Halloween just got scarier — much scarier.
Flying deep under Washington’s radar is an upcoming (December) global climate change conference in Copenhagen, the “United Nations Framework Convention on Climate Change.”
It all sounds pretty politically benign, doesn’t it? Not according to Christopher Monckton, who was a science policy adviser to Margaret Thatcher. Monckton spoke to the Minnesota Free Market Institute.
“I have read that treaty,” Monckton said, “and what it says is this: that a world government is going to be created. The word ‘government’ actually appears as the first of three purposes of the new entity. The second purpose is the transfer of wealth from the countries of the West to Third World countries in satisfaction of what is called, coyly, ‘climate debt’ — because we’ve been burning CO2 and they haven’t. And we’ve been screwing up the climate and they haven’t. … And the third purpose of this new entity, this government, is enforcement. How many of you think that the word ‘election’ or ‘democracy’ or ‘vote’ or ‘ballot’ occurs anywhere in the 200 pages of that treaty? Quite right, it doesn’t appear once.”
Monckton then warned that if Obama were to sign the treaty, he would be flushing U.S. sovereignty down the global toilet. He further pointed out that even though ratification of our president’s signature on that treaty would need 67 votes in the Senate, it could pass via a simple majority as an amendment to the cap-and-trade bill.
PolitiFact (as well as many left-leaning blogs) quickly criticized Monckton’s conclusions as conspiratorial and climate-skepticism rhetoric, based upon the notion that the treaty is a draft and not a finalized document. The apologetic of PolitiFact leaves the impression that the current draft is the roughest of cuts, but in reality, it is the result of seven sessions of deliberations and revisions from several subgroups, including representatives from developed and developing countries “with a view to modifying it in the direction of consolidation and convergence.”
As I myself read through the latest draft of the 181-page treaty, I noticed many lines that could warrant Monckton’s and others’ concerns. Phrases such as “creation of new levels of cooperation,” “a shift in global investment patterns,” “adjust global economic growth patterns,” “integrated system of financial and technology transfer mechanisms,” “new agreed post-2012 institutional arrangement and legal framework,” “new institutional arrangement will provide technical and financial support for developing countries,” “global fund,” etc., are messages that make one wonder how far this political body’s arm would reach into our country and force our hands into others.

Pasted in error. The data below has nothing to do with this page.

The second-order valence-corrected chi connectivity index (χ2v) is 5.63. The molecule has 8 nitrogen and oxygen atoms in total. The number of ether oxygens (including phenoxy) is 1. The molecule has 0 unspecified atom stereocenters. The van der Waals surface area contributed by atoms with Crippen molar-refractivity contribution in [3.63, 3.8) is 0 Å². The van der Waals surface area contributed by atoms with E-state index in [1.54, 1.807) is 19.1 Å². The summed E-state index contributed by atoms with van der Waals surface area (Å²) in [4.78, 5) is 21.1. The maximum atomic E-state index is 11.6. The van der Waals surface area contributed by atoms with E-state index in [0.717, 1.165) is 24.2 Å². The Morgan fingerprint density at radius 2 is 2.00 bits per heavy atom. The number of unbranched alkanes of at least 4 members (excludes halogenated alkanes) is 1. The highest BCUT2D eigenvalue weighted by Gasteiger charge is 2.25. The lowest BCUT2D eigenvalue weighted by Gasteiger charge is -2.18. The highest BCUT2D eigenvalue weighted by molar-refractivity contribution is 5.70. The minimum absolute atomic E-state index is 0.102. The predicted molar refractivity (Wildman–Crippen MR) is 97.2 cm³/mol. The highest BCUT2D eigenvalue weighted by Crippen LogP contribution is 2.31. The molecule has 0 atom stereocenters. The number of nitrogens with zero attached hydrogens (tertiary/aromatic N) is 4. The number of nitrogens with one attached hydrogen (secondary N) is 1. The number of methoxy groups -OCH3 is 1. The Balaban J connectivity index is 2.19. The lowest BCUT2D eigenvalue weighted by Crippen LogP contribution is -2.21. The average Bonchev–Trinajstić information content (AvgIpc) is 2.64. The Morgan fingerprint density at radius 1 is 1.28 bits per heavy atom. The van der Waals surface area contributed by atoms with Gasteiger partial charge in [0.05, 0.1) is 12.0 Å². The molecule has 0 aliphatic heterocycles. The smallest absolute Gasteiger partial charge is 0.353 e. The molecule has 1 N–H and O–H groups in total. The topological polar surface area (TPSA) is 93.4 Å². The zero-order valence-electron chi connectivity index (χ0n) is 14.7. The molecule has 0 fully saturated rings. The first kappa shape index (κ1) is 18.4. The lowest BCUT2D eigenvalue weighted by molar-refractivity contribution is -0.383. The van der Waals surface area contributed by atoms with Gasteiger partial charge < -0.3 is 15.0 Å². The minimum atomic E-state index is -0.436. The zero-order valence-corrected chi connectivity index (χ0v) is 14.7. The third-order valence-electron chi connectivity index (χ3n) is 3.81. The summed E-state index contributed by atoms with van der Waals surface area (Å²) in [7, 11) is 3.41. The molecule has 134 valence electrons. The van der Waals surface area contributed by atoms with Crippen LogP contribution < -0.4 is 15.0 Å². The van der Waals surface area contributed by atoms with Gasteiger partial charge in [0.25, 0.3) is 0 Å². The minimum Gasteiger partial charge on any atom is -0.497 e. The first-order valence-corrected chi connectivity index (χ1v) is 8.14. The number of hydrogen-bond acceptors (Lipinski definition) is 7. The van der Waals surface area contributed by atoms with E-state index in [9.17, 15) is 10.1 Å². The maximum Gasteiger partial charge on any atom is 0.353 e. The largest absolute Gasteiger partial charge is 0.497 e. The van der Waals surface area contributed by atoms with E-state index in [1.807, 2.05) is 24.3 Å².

Then there are red-flag statements such as these:
–“Ensuring that global crises, such as the financial crisis, should not constitute an obstacle to the provision of financial and technical assistance to developing countries in accordance with the Convention.” (Page 11)
–“The scheme for the new institutional arrangement under the Convention will be based on three basic pillars: government; facilitative mechanism; and financial mechanism, and the basic organization of which will include the following: …” (Page 18)
–“Particular effort should be taken to enhance cooperation amongst intergovernmental organizations.” (Page 47)
–“A special fund shall be established: (a) For the economic and social consequences of response measures. … (b) To assist countries whose economies are highly dependent on income generated from the production, processing and export, and/or on consumption of fossil fuels.” (Page 138)
Now, if that isn’t one powerful intergovernmental or global-governmental group overseeing and manipulating America’s and others’ economic and political conditions, I don’t know what is.
Read the rest of thisÂ column at Townhall.